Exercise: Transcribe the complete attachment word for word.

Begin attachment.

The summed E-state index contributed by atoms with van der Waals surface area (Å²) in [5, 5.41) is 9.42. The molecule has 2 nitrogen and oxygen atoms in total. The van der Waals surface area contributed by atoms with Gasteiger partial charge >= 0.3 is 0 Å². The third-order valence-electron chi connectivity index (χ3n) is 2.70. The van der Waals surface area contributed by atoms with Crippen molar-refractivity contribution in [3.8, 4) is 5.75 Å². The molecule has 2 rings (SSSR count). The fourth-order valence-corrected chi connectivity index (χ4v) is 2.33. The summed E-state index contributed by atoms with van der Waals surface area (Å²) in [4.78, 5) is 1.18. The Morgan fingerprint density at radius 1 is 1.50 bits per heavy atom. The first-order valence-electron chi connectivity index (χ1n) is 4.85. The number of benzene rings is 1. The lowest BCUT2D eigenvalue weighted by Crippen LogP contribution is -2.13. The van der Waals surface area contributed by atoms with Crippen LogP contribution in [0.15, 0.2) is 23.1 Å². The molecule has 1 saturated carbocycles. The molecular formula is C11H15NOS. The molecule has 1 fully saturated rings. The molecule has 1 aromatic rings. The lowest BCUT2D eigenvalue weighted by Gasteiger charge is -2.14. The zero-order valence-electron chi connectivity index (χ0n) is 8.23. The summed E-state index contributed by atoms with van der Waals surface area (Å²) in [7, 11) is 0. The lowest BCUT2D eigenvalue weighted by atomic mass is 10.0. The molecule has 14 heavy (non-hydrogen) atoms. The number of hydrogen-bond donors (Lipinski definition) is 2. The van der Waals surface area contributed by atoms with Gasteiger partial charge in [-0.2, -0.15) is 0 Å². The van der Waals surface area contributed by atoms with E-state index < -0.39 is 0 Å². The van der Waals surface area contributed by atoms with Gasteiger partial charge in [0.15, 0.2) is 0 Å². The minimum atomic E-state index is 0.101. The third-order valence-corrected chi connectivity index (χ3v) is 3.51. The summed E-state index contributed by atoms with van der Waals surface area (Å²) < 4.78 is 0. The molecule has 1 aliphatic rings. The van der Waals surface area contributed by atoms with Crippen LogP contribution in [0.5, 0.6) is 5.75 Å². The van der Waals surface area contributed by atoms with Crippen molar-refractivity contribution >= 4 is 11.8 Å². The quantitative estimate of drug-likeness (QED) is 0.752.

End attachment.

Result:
The summed E-state index contributed by atoms with van der Waals surface area (Å²) in [5, 5.41) is 9.42. The molecule has 2 nitrogen and oxygen atoms in total. The van der Waals surface area contributed by atoms with Gasteiger partial charge >= 0.3 is 0 Å². The third-order valence-electron chi connectivity index (χ3n) is 2.70. The van der Waals surface area contributed by atoms with Crippen molar-refractivity contribution in [3.8, 4) is 5.75 Å². The molecule has 2 rings (SSSR count). The fourth-order valence-corrected chi connectivity index (χ4v) is 2.33. The summed E-state index contributed by atoms with van der Waals surface area (Å²) in [4.78, 5) is 1.18. The Morgan fingerprint density at radius 1 is 1.50 bits per heavy atom. The first-order valence-electron chi connectivity index (χ1n) is 4.85. The number of benzene rings is 1. The lowest BCUT2D eigenvalue weighted by Crippen LogP contribution is -2.13. The van der Waals surface area contributed by atoms with Crippen LogP contribution in [0.15, 0.2) is 23.1 Å². The molecule has 1 saturated carbocycles. The molecular formula is C11H15NOS. The molecule has 1 fully saturated rings. The molecule has 1 aromatic rings. The lowest BCUT2D eigenvalue weighted by Gasteiger charge is -2.14. The zero-order valence-electron chi connectivity index (χ0n) is 8.23. The summed E-state index contributed by atoms with van der Waals surface area (Å²) in [7, 11) is 0. The lowest BCUT2D eigenvalue weighted by atomic mass is 10.0. The molecule has 14 heavy (non-hydrogen) atoms. The number of hydrogen-bond donors (Lipinski definition) is 2. The van der Waals surface area contributed by atoms with Gasteiger partial charge in [-0.2, -0.15) is 0 Å². The van der Waals surface area contributed by atoms with E-state index < -0.39 is 0 Å². The van der Waals surface area contributed by atoms with Gasteiger partial charge in [0.15, 0.2) is 0 Å². The minimum atomic E-state index is 0.101. The third-order valence-corrected chi connectivity index (χ3v) is 3.51. The summed E-state index contributed by atoms with van der Waals surface area (Å²) < 4.78 is 0. The molecule has 1 aliphatic rings. The van der Waals surface area contributed by atoms with Crippen LogP contribution in [0.5, 0.6) is 5.75 Å². The van der Waals surface area contributed by atoms with Crippen molar-refractivity contribution >= 4 is 11.8 Å². The quantitative estimate of drug-likeness (QED) is 0.752.